When you design a nameplate, you may not realize how essential it is to consider the material. You have different options for nameplate metals that provide varying appearances and practical benefits. The choice may seem overwhelming at first, but with some knowledge about nameplate metals, their benefits, and common applications, you’ll have a better idea of what to choose for your nameplate material. Take a look at our tips for choosing nameplate metals below to make the perfect selection for your business.
Common Metals for Nameplates
In looking for metal nameplates, you’ll find you have an array of possibilities with different appearances and purposes. Take a look at the options you have for nameplate metals below for some information about the materials and benefits of each to help guide your decision.
Aluminum is a lightweight and versatile material that’s surprisingly durable. The material is pliable and comes in many thicknesses depending on the particular application. Its appearance makes it suitable for decorative uses, while its durability makes it useful for various practical applications that expose the nameplate to the elements or harsh environments. Some of aluminum’s benefits as a nameplate metal that make it suitable for such conditions include its ability to be:
Once aluminum is finished or sealed, it will have these durable properties that protect it from moisture, chemicals and more. You could choose a photo seal for your aluminum nameplate, or you could opt for other designs in a classic aluminum silver color. Achieve those looks with finishes like:
- Anodized, in clear or color options
- Brushed for a classic commercial look
- Milled for a light grain finish
- Polished for a shine
Consider where your aluminum nameplate will go and its purpose as you decide a finish. Polished aluminum draws attention as a decorative piece and may be easier to read indoors rather than bright conditions outside because of its impressive shine. Milled and brushed aluminum creates a natural aluminum texture, which makes an excellent background for text options if you need something easier to read in various conditions.
Stainless steel is a sleek and popular choice, especially if you need a durable nameplate. Industrial and military applications are well-suited for stainless steel nameplates, especially uses that display model or serial numbers because this material offers a crisp look that’s easy to read. The durable material also comes with other beneficial qualities, such as resistance to:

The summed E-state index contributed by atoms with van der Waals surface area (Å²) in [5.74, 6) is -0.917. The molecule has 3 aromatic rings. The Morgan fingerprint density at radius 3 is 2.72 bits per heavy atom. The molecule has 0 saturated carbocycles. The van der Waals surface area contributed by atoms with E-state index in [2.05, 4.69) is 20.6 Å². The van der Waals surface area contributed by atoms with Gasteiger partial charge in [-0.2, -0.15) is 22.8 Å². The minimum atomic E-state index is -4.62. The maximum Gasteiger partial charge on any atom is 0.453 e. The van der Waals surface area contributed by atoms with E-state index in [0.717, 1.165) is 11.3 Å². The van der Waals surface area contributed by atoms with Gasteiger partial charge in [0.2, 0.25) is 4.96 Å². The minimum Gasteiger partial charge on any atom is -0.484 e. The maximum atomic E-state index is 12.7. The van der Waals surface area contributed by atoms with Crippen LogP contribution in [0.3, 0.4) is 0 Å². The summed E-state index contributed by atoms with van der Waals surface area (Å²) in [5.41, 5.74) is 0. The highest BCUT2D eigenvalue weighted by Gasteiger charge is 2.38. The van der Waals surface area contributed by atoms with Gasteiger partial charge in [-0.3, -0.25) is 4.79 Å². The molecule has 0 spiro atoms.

With these qualities, stainless steel tags will withstand a variety of harsh conditions. Though stainless steel has many practical uses, you can also use it for a decorative touch. If you want different looks for your nameplates, choose one of the various finishes that stainless steel comes in:
- Brushed finish, commonly known as #4
- Matte finish, commonly known as #2B
- Polished finish, commonly known as #8
As you would with aluminum, think about where you’ll use a stainless steel nameplate as you decide between matte, polished and brushed options. Along with the finish, you’ll also have to consider the thickness and weight. You’ll find various options depending on the application. Choose from sleek styles with a low profile or something a bit thicker and more durable but that still has a refined look. Stainless steel is as versatile in appearance as it is in practical uses.
If you’d like decorative metals, brass nameplates may be the right selection for you. Brass nameplates often come in thicknesses ranging from 0.016 inches to 0.125 inches, depending on the application and the manufacturer. Despite its primarily ornamental use, brass has some practical benefits, including:
- Tarnish resistance
- Chemical resistance
- Abrasion resistance
While brass has beneficial qualities, it may last longer in an indoor environment, making it well-suited for decorative purposes. If you choose brass nameplates, you can opt for a brushed or light milled finish for different textures. Because brass is malleable, it works with various nameplate styles and techniques, giving you more flexibility in your design, especially if you want a refined look. Brass often has a yellow- or gold-tone that enhances its potential for decorative use.
As a nameplate material, bronze is quite similar to brass, just with a more red or copper color. Like brass, bronze is a malleable and decorative choice for your nameplate tag. It comes with some benefits that make it suitable for different conditions. Those advantages include: